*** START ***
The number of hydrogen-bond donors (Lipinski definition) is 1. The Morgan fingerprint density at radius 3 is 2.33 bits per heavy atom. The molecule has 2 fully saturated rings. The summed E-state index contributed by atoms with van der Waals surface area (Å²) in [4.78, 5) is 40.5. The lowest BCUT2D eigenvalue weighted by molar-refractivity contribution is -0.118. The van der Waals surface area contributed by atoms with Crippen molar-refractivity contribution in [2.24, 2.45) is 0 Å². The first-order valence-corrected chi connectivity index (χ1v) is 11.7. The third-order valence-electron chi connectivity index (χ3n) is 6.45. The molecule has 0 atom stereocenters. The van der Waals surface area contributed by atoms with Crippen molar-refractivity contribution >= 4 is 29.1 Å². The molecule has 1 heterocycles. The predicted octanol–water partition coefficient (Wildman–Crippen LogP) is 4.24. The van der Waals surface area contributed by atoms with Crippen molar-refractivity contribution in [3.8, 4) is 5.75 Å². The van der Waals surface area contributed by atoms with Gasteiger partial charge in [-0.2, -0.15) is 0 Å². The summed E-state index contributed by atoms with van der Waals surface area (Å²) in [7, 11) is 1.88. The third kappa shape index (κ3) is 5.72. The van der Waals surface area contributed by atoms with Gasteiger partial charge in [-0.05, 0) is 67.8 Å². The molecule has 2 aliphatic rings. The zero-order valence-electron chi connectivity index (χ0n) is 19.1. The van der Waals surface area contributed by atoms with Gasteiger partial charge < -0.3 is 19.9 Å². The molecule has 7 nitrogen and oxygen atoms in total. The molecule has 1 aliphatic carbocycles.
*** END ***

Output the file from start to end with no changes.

The number of hydrogen-bond donors (Lipinski definition) is 1. The Morgan fingerprint density at radius 3 is 2.33 bits per heavy atom. The molecule has 2 fully saturated rings. The summed E-state index contributed by atoms with van der Waals surface area (Å²) in [4.78, 5) is 40.5. The lowest BCUT2D eigenvalue weighted by molar-refractivity contribution is -0.118. The van der Waals surface area contributed by atoms with Crippen molar-refractivity contribution in [2.24, 2.45) is 0 Å². The first-order valence-corrected chi connectivity index (χ1v) is 11.7. The third-order valence-electron chi connectivity index (χ3n) is 6.45. The molecule has 0 atom stereocenters. The van der Waals surface area contributed by atoms with Crippen molar-refractivity contribution >= 4 is 29.1 Å². The molecule has 1 heterocycles. The predicted octanol–water partition coefficient (Wildman–Crippen LogP) is 4.24. The van der Waals surface area contributed by atoms with Crippen molar-refractivity contribution in [3.8, 4) is 5.75 Å². The van der Waals surface area contributed by atoms with Gasteiger partial charge in [-0.2, -0.15) is 0 Å². The summed E-state index contributed by atoms with van der Waals surface area (Å²) in [7, 11) is 1.88. The third kappa shape index (κ3) is 5.72. The van der Waals surface area contributed by atoms with Gasteiger partial charge in [-0.05, 0) is 67.8 Å². The molecule has 2 aliphatic rings. The zero-order valence-electron chi connectivity index (χ0n) is 19.1. The van der Waals surface area contributed by atoms with Gasteiger partial charge < -0.3 is 19.9 Å². The molecule has 7 nitrogen and oxygen atoms in total. The molecule has 1 aliphatic carbocycles.